The tough-minded, New York native is navigating the maker of design software, used by print and online publishers, through the still economic waters of recession by relying on core products. Last week, San Jose, Calif.-based Adobe missed, by a penny, analysts' earnings estimates of 21 cents per share, excluding one-time charges, on fiscal fourth-quarter sales of $264.5 million.
Adobe's Acrobat business was the quarter's bright spot, growing 41 percent year over year. Businesses use the product to produce electronic versions of print documents in Adobe's portable document format, or PDF. About 155 government agencies around the world, for example, including the Internal Revenue Service, distribute electronic forms and other documents using PDF.
Chizen, who emphasized the importance of Adobe's PDF business to the company's long-term financial health, also reiterated its commitment to the Macintosh; Adobe plans to release new product versions for Apple Computer's Mac OS X, which was upgraded in September. Chizen spoke with CNET News.com shortly after the release of the company's quarterly financials.
Q: What do you think were the key factors in your navigating the downturn and preparing for the other side of this downturn?
A: About August 1998--three-and-a-half years ago--it was a time we had no choice but to put in a series of processes and disciplines that forced us to stay close to our business, things like having peak systems or back-end systems, doing sales pretty much on a virtual basis and reviewing them on a weekly basis, getting channel inventory on a weekly basis and sell-through information. So we put practices in place that would help our business. So as we go through a quarter, we are able to adjust...We're making the assumption the economic conditions we saw in Q4 will be consistent throughout fiscal year '02.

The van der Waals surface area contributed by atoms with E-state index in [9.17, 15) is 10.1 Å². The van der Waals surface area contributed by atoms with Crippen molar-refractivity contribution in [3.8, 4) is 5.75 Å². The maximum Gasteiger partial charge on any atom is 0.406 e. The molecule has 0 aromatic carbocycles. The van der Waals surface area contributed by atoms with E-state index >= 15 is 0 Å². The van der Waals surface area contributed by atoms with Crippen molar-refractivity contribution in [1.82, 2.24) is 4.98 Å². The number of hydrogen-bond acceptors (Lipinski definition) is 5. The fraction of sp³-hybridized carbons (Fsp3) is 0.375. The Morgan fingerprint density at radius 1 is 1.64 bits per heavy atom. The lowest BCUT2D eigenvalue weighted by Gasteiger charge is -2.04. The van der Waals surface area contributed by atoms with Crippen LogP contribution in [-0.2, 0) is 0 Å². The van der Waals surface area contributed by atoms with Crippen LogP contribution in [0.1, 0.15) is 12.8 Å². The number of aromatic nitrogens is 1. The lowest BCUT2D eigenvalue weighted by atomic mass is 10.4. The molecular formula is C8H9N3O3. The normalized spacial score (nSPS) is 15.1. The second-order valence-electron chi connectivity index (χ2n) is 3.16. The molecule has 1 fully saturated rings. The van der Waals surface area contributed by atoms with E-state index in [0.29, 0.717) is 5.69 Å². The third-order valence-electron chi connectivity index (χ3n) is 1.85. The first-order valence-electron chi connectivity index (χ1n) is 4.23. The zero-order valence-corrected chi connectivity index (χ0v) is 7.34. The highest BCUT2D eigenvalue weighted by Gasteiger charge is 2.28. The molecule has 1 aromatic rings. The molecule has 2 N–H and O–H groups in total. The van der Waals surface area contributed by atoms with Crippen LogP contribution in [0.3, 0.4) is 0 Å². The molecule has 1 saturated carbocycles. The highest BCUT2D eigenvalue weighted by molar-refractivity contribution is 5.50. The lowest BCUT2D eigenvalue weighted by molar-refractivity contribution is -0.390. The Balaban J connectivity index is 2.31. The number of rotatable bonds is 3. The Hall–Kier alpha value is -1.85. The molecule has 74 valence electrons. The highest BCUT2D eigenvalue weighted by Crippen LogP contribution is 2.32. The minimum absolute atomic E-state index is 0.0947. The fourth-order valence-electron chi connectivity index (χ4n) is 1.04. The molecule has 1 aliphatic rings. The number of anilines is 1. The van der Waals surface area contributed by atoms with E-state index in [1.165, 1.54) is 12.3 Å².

You're working on a lot of new products right now, plus preparing for an industry shift to software services. How are you managing all of that?
I manage the business two ways. The first is to deliver on the revenue and profitability line in '02. But as important is making sure we're making the necessary investments for the long-term growth of the company...One place we will be delivering heavily will be around Acrobat, or our e-paper business. We are helping to transform the way e-businesses and companies do business around the world and how they do their paper-based transactions. Our Acrobat in the last year grew 41 percent year over year. That business could grow at that level for three, four or even more years.
Are you facing any competition in that space, say, from Microsoft?
We're always paying close attention to the competition, and certainly Microsoft is a formidable competitor potentially. I think they view the world through HTML and the Internet Explorer browser and .Net. We believe people want to view information and print information in a way in which the information can be viewed or printed reliably. I think we're uniquely positioned with Acrobat and Adobe PDF to take advantage of that. I think they're (Microsoft) trying, the same way they tried to compete with us in the digital imaging space years ago. Once again, I think by staying close to our core competency, we will win.
Have you seen any sign of HTML encroaching on your PDF business?
No. I think we all experience the frustration of viewing and HTML, and it doesn't looking right on the screen...(or) the frustration of printing out an HTML page and it doesn't print right. Thousands of corporations and government agencies want reliability, and they're not going to get that with HTML.
Could you discuss your strategy with Acrobat in e-books and how that might be a little different from your competitors?